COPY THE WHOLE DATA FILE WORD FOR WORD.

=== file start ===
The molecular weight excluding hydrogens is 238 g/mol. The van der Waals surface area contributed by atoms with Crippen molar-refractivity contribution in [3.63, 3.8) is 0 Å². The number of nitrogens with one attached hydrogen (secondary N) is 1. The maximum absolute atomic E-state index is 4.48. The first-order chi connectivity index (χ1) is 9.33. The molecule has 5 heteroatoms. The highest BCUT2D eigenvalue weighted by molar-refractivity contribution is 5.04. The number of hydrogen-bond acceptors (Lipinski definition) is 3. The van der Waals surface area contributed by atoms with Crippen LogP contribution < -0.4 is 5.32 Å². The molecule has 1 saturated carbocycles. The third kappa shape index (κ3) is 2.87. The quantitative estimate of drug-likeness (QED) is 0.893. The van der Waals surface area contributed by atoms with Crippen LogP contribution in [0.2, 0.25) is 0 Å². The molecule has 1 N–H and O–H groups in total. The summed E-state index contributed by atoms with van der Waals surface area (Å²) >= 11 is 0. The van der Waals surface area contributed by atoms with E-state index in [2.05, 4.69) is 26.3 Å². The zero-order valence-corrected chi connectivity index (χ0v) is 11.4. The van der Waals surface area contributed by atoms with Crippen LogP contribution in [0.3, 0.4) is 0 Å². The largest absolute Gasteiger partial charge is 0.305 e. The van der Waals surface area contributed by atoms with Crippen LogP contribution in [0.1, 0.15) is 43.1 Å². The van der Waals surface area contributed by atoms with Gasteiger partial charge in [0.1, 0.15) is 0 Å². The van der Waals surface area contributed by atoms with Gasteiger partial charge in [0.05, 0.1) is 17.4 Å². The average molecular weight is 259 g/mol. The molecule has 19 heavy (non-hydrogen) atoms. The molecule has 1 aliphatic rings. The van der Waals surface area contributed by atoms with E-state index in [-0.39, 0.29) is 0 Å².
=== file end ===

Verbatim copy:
The molecular weight excluding hydrogens is 238 g/mol. The van der Waals surface area contributed by atoms with Crippen molar-refractivity contribution in [3.63, 3.8) is 0 Å². The number of nitrogens with one attached hydrogen (secondary N) is 1. The maximum absolute atomic E-state index is 4.48. The first-order chi connectivity index (χ1) is 9.33. The molecule has 5 heteroatoms. The highest BCUT2D eigenvalue weighted by molar-refractivity contribution is 5.04. The number of hydrogen-bond acceptors (Lipinski definition) is 3. The van der Waals surface area contributed by atoms with Crippen LogP contribution < -0.4 is 5.32 Å². The molecule has 1 saturated carbocycles. The third kappa shape index (κ3) is 2.87. The quantitative estimate of drug-likeness (QED) is 0.893. The van der Waals surface area contributed by atoms with Crippen LogP contribution in [0.2, 0.25) is 0 Å². The molecule has 1 N–H and O–H groups in total. The summed E-state index contributed by atoms with van der Waals surface area (Å²) >= 11 is 0. The van der Waals surface area contributed by atoms with E-state index in [2.05, 4.69) is 26.3 Å². The zero-order valence-corrected chi connectivity index (χ0v) is 11.4. The van der Waals surface area contributed by atoms with Crippen LogP contribution in [0.3, 0.4) is 0 Å². The largest absolute Gasteiger partial charge is 0.305 e. The van der Waals surface area contributed by atoms with Crippen LogP contribution in [0.1, 0.15) is 43.1 Å². The van der Waals surface area contributed by atoms with Gasteiger partial charge in [0.1, 0.15) is 0 Å². The van der Waals surface area contributed by atoms with Gasteiger partial charge in [0.05, 0.1) is 17.4 Å². The average molecular weight is 259 g/mol. The molecule has 19 heavy (non-hydrogen) atoms. The molecule has 1 aliphatic rings. The van der Waals surface area contributed by atoms with E-state index in [-0.39, 0.29) is 0 Å².